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R Strauss: The Happy Workshop etc

Carnegie Mellon Wind Ensemble/George Vosburgh (Reference)

Our rating 
2.0 out of 5 star rating 2.0

R Strauss
Sonatina No. 2, The Happy Workshop; Serenade, Op. 7
Carnegie Mellon Wind Ensemble/George Vosburgh
Reference FR-745   50:33 mins


You may well ask what German composer could be happy in his artistic workshop as the Second World War drew to a close. Yet Richard Strauss had a remarkable ability to root himself in the German culture he felt those ‘barbarians’ the Nazis had done their best to destroy. In paying homage to Mozart’s wind serenades, the Gran Partita especially, he pleased himself and left behind a number of what have been called ‘Indian summer’ scores which keep on the blithe side of life.

The Second Sonatina has its dark side, intimated in the first movement and at its most uneasily chromatic in the introduction to the finale. But otherwise it’s the most delicious homage possible to the 18th century filtered through very personal sensibilities. Its high style and lacy demands are not, perhaps, ideal for young musicians like the ones from Pittsburgh’s Carnegie Mellon University who’ve just recorded the work under veteran conductor George Vosburgh. To be honest, I’ve heard so much better from youthful European ensembles. I wouldn’t mind the fluffs and rough edges, but the spirit of song that has to permeate the work, and keep the long stretches of the outer movements afloat, seems wholly absent; there’s no vocal phrasing here. Dynamics are mostly middle-range until we get to the very end. The finale actually works better as amiable drift than punchy reiteration, and the mellifluousness of the early Serenade is pleasant enough. Good sound captures the lower colours well. But this disc isn’t competitive in the commercial recording market.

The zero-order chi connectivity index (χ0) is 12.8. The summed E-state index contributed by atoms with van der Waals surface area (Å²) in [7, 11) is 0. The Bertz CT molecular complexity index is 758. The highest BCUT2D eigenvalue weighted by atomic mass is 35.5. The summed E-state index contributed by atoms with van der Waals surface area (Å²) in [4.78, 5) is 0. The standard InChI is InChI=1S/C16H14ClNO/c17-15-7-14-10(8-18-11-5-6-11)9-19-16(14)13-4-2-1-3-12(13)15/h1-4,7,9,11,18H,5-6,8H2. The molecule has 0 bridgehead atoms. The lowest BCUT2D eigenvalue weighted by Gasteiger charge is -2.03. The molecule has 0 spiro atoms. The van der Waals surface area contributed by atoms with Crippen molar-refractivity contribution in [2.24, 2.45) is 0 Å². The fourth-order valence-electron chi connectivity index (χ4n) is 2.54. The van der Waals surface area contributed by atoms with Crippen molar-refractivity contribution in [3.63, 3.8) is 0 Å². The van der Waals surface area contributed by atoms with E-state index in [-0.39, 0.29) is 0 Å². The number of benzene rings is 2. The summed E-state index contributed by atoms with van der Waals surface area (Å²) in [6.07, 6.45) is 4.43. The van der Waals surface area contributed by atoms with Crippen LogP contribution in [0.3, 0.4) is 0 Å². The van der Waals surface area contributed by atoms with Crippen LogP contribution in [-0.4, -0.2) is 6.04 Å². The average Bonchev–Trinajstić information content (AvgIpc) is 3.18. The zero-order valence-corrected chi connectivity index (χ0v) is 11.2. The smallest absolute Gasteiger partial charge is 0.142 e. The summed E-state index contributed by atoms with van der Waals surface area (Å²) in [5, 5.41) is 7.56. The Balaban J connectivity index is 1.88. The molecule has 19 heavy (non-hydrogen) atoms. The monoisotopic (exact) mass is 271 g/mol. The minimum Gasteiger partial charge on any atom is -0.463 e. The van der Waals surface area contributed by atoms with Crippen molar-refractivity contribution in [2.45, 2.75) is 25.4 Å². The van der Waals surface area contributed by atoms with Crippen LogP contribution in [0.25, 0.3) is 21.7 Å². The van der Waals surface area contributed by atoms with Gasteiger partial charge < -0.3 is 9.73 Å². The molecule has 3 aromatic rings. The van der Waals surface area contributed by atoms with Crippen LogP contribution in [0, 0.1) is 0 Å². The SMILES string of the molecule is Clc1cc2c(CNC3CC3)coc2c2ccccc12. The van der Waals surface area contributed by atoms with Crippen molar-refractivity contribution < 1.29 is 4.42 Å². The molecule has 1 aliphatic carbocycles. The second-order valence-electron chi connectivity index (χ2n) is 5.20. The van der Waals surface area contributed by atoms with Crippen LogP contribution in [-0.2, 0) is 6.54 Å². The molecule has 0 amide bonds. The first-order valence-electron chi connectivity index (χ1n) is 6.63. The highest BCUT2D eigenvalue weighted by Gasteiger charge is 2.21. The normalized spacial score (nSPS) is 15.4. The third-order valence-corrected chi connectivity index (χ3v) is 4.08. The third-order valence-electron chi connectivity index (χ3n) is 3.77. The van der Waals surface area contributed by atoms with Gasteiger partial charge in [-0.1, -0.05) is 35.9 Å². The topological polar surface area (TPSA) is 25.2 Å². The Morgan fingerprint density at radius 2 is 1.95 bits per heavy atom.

David Nice

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